Mike Mingos led a particularly successful trip, for two groups of members, to notable scientific sites in Oxford. He also chaired the group which organised a second very successful Community Fair; over 50 village organisations participated and their stalls were visited by about 400 people, including many new residents. We are grateful for the support of the Parish Council and the Haddenham Beer Festivals' Trust for the Fair; the Committee will shortly decide whether to repeat it as an annual activity or to wait for 18 months, the gap between the first two Fairs. The Committee would be very glad to receive suggestions for topics of meetings for 2019-2020, the programme for which is about to be arranged.

5. The activities of the Safe Cycling and Walking Group are the subject of a separate report. The Society has supported the group, which during the year has been formally established as a sub-committee of the Society, in its efforts to improve the Green Lane from the north of the village to the A418, as a means of improving pedestrian and cycle access to Dinton, Stone and Aylesbury, a project included in the neighbourhood plan. Despite some opposition from a vociferous minority, the improvement has proved a success as it is now being well used by walkers, many of whom are accompanied by dogs, runners, cyclists, children learning to cycle, wheelchair users, horse-riders and the local hunt; the vegetation on either side of the tarmac path is growing back. Following the recent good news of the funding for an improved pedestrian and cycle route to Thame, after 25 years or more of lobbying, we hope that money will also be available for the safe connection of the Green Lane path to that in Stone and thus provide a safe walking and cycling route from Haddenham to Aylesbury.

6. The AGM will also receive a report from the group of residents which has promoted the project to house a Syrian refugee family in Haddenham. This proposal, originally made by a committee member, Alison Watt, has received very considerable support from residents and in particular from the churches in Haddenham and a project group has been established to raise the £30,000 which is likely to be needed. The committee has agreed that the Society should, as a charity, act as the sponsor of the project, as is required by the terms of the government's scheme, on the basis that no financial liability should be incurred either by the Society or, individually, by its officers, who act as trustees.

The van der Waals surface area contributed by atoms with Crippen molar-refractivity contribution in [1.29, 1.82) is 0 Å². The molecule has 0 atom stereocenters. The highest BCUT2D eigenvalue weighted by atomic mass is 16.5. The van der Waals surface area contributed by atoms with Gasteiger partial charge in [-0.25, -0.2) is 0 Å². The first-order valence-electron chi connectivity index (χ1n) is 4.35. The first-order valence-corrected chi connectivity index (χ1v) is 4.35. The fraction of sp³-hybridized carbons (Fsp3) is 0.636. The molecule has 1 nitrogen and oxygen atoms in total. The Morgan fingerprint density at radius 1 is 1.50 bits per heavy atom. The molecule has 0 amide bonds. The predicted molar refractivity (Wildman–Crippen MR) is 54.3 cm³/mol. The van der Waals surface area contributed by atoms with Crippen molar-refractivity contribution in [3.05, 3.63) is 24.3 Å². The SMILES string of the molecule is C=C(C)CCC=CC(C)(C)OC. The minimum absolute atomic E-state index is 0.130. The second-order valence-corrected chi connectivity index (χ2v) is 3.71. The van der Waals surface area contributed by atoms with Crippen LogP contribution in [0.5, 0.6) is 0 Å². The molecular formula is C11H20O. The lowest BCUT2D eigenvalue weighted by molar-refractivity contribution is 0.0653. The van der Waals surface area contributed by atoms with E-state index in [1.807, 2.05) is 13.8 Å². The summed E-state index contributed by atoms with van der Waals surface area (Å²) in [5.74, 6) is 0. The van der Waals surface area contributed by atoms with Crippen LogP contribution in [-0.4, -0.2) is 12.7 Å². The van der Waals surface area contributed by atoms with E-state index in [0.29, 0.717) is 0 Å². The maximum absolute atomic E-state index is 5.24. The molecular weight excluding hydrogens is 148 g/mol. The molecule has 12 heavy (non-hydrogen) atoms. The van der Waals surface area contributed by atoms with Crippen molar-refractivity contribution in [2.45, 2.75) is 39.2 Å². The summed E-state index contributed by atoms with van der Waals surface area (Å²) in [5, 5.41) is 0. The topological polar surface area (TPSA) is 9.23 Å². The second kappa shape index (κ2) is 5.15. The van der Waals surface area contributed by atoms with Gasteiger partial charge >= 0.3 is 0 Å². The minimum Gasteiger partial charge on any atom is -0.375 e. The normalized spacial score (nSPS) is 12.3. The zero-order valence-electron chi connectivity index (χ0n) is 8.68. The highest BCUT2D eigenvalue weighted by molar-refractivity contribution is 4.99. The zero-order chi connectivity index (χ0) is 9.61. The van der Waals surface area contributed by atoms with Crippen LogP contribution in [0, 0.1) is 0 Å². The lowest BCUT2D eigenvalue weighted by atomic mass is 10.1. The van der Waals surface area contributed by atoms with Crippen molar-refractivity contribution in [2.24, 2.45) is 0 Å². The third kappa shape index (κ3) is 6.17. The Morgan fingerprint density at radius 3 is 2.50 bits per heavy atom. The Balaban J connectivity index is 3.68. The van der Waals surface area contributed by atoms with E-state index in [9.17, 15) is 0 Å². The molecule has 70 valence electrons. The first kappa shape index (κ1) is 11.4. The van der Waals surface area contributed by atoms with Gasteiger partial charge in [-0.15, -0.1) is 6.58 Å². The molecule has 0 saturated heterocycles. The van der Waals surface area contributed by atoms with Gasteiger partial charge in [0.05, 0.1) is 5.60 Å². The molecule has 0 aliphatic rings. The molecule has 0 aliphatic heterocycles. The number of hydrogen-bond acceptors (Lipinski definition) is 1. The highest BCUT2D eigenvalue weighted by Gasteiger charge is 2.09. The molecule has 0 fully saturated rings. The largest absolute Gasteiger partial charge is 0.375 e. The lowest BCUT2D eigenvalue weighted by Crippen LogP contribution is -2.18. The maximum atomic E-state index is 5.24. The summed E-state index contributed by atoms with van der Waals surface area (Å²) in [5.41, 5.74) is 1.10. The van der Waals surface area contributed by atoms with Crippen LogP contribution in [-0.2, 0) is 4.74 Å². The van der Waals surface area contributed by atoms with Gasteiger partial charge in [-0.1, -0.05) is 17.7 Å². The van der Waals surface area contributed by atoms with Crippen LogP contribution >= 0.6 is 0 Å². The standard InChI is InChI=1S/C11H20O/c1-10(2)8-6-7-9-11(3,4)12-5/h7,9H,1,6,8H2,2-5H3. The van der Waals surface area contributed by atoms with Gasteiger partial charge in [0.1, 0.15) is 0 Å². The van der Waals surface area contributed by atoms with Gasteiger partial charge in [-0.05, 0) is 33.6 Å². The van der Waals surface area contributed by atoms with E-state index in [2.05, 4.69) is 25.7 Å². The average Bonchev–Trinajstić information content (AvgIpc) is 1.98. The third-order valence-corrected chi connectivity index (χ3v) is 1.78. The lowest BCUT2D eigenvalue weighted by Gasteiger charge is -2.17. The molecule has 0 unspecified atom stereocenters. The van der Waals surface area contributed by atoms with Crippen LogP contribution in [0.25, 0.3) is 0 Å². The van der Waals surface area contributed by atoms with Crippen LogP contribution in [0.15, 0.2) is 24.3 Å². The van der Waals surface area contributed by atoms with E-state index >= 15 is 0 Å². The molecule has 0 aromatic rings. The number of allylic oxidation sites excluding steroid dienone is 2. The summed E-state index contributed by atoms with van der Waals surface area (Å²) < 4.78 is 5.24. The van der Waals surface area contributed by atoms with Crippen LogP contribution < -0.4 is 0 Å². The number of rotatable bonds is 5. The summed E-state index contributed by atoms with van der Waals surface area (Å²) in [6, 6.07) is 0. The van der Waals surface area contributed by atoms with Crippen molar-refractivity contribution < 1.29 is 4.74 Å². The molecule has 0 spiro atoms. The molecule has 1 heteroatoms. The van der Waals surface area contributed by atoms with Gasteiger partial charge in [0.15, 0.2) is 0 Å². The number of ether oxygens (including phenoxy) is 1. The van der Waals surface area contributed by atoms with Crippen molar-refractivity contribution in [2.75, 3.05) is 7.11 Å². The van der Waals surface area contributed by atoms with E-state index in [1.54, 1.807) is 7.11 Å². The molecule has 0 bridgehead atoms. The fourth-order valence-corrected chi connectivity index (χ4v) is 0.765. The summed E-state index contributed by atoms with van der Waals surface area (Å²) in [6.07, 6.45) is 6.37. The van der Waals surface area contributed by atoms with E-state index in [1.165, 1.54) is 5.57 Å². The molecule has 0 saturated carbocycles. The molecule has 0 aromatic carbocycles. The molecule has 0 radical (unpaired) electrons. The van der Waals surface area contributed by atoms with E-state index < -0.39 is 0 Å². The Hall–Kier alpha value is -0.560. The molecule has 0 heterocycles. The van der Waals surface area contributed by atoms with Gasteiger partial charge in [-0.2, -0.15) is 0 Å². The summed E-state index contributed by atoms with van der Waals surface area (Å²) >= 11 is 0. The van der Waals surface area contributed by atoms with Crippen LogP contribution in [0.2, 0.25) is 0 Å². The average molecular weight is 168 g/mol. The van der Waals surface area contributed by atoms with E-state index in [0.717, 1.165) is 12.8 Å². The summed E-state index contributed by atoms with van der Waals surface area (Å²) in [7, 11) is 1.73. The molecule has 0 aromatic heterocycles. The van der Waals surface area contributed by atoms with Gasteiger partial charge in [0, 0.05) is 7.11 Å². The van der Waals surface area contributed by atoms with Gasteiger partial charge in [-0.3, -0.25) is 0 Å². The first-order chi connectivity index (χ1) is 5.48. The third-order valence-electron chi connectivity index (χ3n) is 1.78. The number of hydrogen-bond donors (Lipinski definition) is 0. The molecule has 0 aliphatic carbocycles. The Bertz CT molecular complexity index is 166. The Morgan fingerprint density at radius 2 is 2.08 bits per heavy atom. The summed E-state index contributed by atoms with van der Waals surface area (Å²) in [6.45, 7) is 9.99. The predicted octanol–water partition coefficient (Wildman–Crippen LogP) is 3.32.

7. The Society's website has recently been renewed by Keith Milmer, to whom we are most grateful. It can still be found, in its splendid new form, at and we will ensure that it is kept up-to-date as a guide to and record of the work of the Society.

8. On behalf of the Society, I have expressed our support to the group of residents who are seeking to purchase the Green Dragon and run it on behalf of the community.

On behalf of the Committee, I wish all members a very happy 2019.

January 2018

This has been a successful year for the Society, with well-attended meetings, a slight increase in membership and a satisfactory financial result. I am most grateful to the officers and committee members, who have worked very well together to achieve these outcomes.

The major innovation of 2017 was the Community Fair, held in January at the Village Hall; over 50 of Haddenham's clubs and societies were represented and over 400 residents attended, packing the village hall for the whole afternoon. This Fair, the suggestion of committee member Mike Mingos, represented a real service by the Village Society to the village community. We are most grateful to the Beer Festival Committee, who provided generous funds for the event, to the committee members who worked hard to make it such a great success and to all the participants. We intend to repeat the event, in association with the Parish Council, in the autumn of 2018.

Otherwise, we have held a number of interesting and entertaining talks, attracting audiences of between 50 and 100; there have been a few hiccups with the audio and visual facilities in the Community Library and we are working with the Trustees of the Library in the hope that these problems can soon be resolved. We have repeated our enjoyable St. George's Day dinner in the Green Dragon and have helped in general enjoyment of the Village Fête by providing Pimms and other drinks. Finally, we have again assisted the Witchert Chorale at their annual Christmas concert in St. Mary's Church and are again grateful for the donation to our funds that has resulted. The only unsuccessful activity, despite the best efforts of Brian Bowman and Jim Robinson, has been the annual summer walk; following low attendances for several years, we have agreed not to repeat the walk this year.